In a world sharply divided by economic power, most countries coming under the "poor nation' status find them selves in dire straights to meet the minimum food needs of their population. Most of them are located in Africa, Asia and South American continents but those in Africa are considered most impoverished, measured by any yardstick. Colonial countries like France and England, which controlled most of these countries for many years, did not do much to improve the lot of people under their yolk but exploited their wealth to enrich themselves. Though pious declarations are made from time to time by rich countries regarding their intention to economically help these countries through financial aid and soft loans, very little has happened at the ground level. The G8 countries, the rich man's club of the world, meeting in Italy in 2009 pledged assistance to the tune of $ 22 billion for improving the economic conditions of population in Africa but this has not been fulfilled undermining their credibility. The recent meeting in May 2011 in France was anticipated to address this issue and further reaffirm their commitment to the welfare of poor and downtrodden people of the African continent. It is unfortunate that this issue was by-passed and in stead focus was only on two countries, Egypt and Tunisia where political upheavals have taken place.
Fan said, "When the G8 met in Italy, they committed $22 billion to support smallholder agriculture in developing countries, particularly Africa. Today, that commitment is still there [but] they have not met much of the commitment yet." He warned the world is poised to have another food crisis, unless the pledge is paid in full. "I think it's already coming. In the last 10 months, the wheat price has increased by a hundred percent. Maize price has also increased by 100%. In addition, prices for meat, dairy products have also increased," he said. When food prices increase many poor, not only just the consumers, but also even producers, suffer," he said, and added, "If it happens again, we will probably lose the progress we have made in the last decade or so." He warned women and children are the most vulnerable to volatile prices and markets. Hunger and malnutrition, he said, can permanently damage a child's brain development. "We need to fix this problem." He rejected the idea of spending cutbacks on agriculture because of the global recession. "Agriculture is so critical in terms of hunger reduction, poverty reduction and also in terms of future growth. If we do not invest in agriculture…more people will suffer from hunger and poverty," he said.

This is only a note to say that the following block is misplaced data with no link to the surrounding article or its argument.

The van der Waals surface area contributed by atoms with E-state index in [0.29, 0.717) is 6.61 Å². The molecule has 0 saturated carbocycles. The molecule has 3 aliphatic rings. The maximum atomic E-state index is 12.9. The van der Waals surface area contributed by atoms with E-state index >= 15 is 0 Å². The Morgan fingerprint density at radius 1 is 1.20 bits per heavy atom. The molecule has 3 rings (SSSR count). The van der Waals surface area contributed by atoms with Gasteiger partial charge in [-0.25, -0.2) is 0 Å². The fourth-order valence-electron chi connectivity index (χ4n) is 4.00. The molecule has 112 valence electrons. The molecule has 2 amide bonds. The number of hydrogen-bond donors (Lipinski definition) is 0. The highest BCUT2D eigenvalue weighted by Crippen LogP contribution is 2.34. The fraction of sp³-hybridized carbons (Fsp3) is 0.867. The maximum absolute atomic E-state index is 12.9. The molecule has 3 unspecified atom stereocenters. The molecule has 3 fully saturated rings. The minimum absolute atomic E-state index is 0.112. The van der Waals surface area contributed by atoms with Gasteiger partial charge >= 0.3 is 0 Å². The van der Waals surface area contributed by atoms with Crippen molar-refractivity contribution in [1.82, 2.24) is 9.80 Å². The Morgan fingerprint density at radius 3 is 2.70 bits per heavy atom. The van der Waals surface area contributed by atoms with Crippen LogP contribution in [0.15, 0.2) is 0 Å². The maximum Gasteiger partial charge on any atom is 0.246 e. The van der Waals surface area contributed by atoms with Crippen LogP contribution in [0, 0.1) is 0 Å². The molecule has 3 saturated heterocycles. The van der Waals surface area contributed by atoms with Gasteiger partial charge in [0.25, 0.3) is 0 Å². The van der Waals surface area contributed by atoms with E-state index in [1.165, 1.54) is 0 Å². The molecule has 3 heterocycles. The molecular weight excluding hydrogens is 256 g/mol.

The thinking to cut down on agricultural aid is fraught with danger because food riots, as they have happened in 2008, will become a regular feature due to recurring food shortages and high prices of staples. Besides, attempts by transnational agricultural giants with unshakable monopoly on new technologies see Africa as a "fertile field" to establish their seed "hegemony". Added to this, neo-rich countries like Saudi Arabia, China and others are "usurping" millions of hectares of land in Africa and South America for cultivating food crops for use in their own countries for insulating their population from food shortages. Unless the small and marginal farmers in poor countries are "enabled" to derive maximum benefits from their small holdings through new, innovative and efficient farming technologies, there will not be any peace on earth, with food riots spreading all around. It is high time that G8 countries realize this truth and honestly try to diffuse the situation through massive commitment to agriculture in these countries.